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On Oct. 18, 1982, Marion Barry arrived in the ballroom of a midtown Manhattan Sheraton, site of the Lambda Legal Defense and Education Fund’s seventh annual awards dinner, to a hero’s welcome. Barry’s appearance among three honorees—one was the country’s first openly lesbian judge—was an expression of mutual gratitude between the national gay elite and one of the few major political figures it considered an unwavering ally. Washington’s increasingly assertive gay community had been credited with helping swing the 1978 mayoral election to Barry, and four years later had remained loyal as he cruised to re-election. Weeks after winning the Democratic primary that would guarantee his second term, Barry watched as a Lambda board member heralded the mayor for having named nearly 40 gays and lesbians to the District’s boards and commissions. “Gays are more fully integrated into the political life of our city than anywhere else,” Barry boasted in response.
Barry was seen as something of the Cory Booker of his day—a next-generation progressive heroically transcending tribal machine politics—and it was on gay rights more than anything else that he built his profile among white liberals outside the District. (A few years later, the Human Rights Campaign Fund invited Barry to keynote a banquet in Boston.) Barry was celebrated for aggressively enforcing the city’s Human Rights Act, which had passed in 1977 while he was a councilmember and made the District one of the first municipalities anywhere to explicitly bar discrimination against gays and lesbians for housing, employment, and public accommodations. “Some people claim that San Francisco is the capital city for gays,” Barry said in a Pride Day speech in 1981. “Well, we’re going to change that and make Washington, D.C. number one.” In its citation justifying Barry’s award, Lambda claimed that “judging what he has accomplished in his first four-year term, that just may come to pass.”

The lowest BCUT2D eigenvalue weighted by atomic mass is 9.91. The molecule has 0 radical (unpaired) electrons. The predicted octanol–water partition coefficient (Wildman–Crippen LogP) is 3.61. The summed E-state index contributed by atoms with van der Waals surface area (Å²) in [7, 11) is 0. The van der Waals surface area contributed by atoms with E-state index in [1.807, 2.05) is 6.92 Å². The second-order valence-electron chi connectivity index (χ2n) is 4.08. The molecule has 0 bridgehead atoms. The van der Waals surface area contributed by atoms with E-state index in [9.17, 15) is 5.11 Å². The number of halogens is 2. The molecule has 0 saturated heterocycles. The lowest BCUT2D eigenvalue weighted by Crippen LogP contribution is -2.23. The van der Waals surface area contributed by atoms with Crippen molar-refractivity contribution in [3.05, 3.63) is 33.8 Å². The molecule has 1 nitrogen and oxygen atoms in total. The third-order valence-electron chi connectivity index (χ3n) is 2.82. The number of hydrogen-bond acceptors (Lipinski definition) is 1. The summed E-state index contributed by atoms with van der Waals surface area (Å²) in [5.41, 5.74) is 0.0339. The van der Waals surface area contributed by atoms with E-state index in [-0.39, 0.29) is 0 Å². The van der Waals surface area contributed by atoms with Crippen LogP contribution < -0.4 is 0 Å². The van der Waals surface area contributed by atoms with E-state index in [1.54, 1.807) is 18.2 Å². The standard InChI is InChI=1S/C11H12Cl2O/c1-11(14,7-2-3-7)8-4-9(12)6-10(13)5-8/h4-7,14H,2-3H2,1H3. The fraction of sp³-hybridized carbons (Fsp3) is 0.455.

If that has indeed transpired over the past three decades, Barry no longer deserves much credit. In his return to the D.C. Council, Barry has rediscovered an anachronistic stridency about sexual orientation. It’s made him an unusual outlier in a country that has moved rapidly towards acceptance of homosexuality, including majorities favoring same-sex marriage. In 2009, he offered one of just two votes against D.C.’s marriage equality law, along with a threat of “civil war” from his Ward 8 base. Barry’s rightward migration is notable. He may be the country’s only prominent political figure to (using President Barack Obama’s favored Darwinian metaphor) devolve on the issue of gay rights. Last year, that resistance seemed to soften when councilmembers were granted permanent credentials to officiate weddings, and Barry said he was ready to use his newfound power to enshrine a gay couple. But he remains more likely to be defined by his 2009 prediction that “all hell is going to break loose,” the words of a man more at ease imagining himself as a minority’s prophetic voice than just one more amen affirming a majority he helped to make.